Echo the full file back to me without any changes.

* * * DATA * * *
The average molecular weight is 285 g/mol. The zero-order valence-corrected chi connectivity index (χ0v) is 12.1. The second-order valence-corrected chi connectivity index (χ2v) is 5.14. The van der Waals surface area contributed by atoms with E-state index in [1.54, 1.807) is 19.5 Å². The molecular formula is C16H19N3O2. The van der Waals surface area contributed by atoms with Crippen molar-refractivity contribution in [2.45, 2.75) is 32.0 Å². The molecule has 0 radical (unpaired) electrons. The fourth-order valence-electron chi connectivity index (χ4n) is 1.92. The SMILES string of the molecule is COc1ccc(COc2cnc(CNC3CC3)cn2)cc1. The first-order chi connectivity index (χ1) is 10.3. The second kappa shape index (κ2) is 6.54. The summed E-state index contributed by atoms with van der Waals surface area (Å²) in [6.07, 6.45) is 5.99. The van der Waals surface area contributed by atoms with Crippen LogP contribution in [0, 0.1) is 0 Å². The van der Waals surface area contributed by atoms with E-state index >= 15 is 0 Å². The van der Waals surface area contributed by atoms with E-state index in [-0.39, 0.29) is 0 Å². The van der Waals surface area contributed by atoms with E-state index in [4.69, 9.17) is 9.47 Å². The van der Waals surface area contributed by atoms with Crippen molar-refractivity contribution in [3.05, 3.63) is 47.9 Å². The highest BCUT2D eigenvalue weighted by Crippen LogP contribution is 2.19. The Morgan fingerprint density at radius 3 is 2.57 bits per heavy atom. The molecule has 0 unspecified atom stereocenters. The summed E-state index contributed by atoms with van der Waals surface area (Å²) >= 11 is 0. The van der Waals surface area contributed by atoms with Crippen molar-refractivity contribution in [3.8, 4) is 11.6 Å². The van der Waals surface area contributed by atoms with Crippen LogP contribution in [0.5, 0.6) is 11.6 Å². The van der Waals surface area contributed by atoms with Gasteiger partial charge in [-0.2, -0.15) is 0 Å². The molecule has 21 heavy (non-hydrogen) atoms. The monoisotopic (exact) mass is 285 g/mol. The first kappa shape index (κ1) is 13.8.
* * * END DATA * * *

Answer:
The average molecular weight is 285 g/mol. The zero-order valence-corrected chi connectivity index (χ0v) is 12.1. The second-order valence-corrected chi connectivity index (χ2v) is 5.14. The van der Waals surface area contributed by atoms with E-state index in [1.54, 1.807) is 19.5 Å². The molecular formula is C16H19N3O2. The van der Waals surface area contributed by atoms with Crippen molar-refractivity contribution in [2.45, 2.75) is 32.0 Å². The molecule has 0 radical (unpaired) electrons. The fourth-order valence-electron chi connectivity index (χ4n) is 1.92. The SMILES string of the molecule is COc1ccc(COc2cnc(CNC3CC3)cn2)cc1. The first-order chi connectivity index (χ1) is 10.3. The second kappa shape index (κ2) is 6.54. The summed E-state index contributed by atoms with van der Waals surface area (Å²) in [6.07, 6.45) is 5.99. The van der Waals surface area contributed by atoms with Crippen LogP contribution in [0, 0.1) is 0 Å². The van der Waals surface area contributed by atoms with E-state index >= 15 is 0 Å². The van der Waals surface area contributed by atoms with E-state index in [-0.39, 0.29) is 0 Å². The van der Waals surface area contributed by atoms with E-state index in [4.69, 9.17) is 9.47 Å². The van der Waals surface area contributed by atoms with Crippen molar-refractivity contribution in [3.05, 3.63) is 47.9 Å². The highest BCUT2D eigenvalue weighted by Crippen LogP contribution is 2.19. The Morgan fingerprint density at radius 3 is 2.57 bits per heavy atom. The molecule has 0 unspecified atom stereocenters. The summed E-state index contributed by atoms with van der Waals surface area (Å²) >= 11 is 0. The van der Waals surface area contributed by atoms with Crippen molar-refractivity contribution in [3.8, 4) is 11.6 Å². The van der Waals surface area contributed by atoms with Crippen LogP contribution in [0.5, 0.6) is 11.6 Å². The van der Waals surface area contributed by atoms with Gasteiger partial charge in [-0.2, -0.15) is 0 Å². The molecule has 21 heavy (non-hydrogen) atoms. The monoisotopic (exact) mass is 285 g/mol. The first kappa shape index (κ1) is 13.8.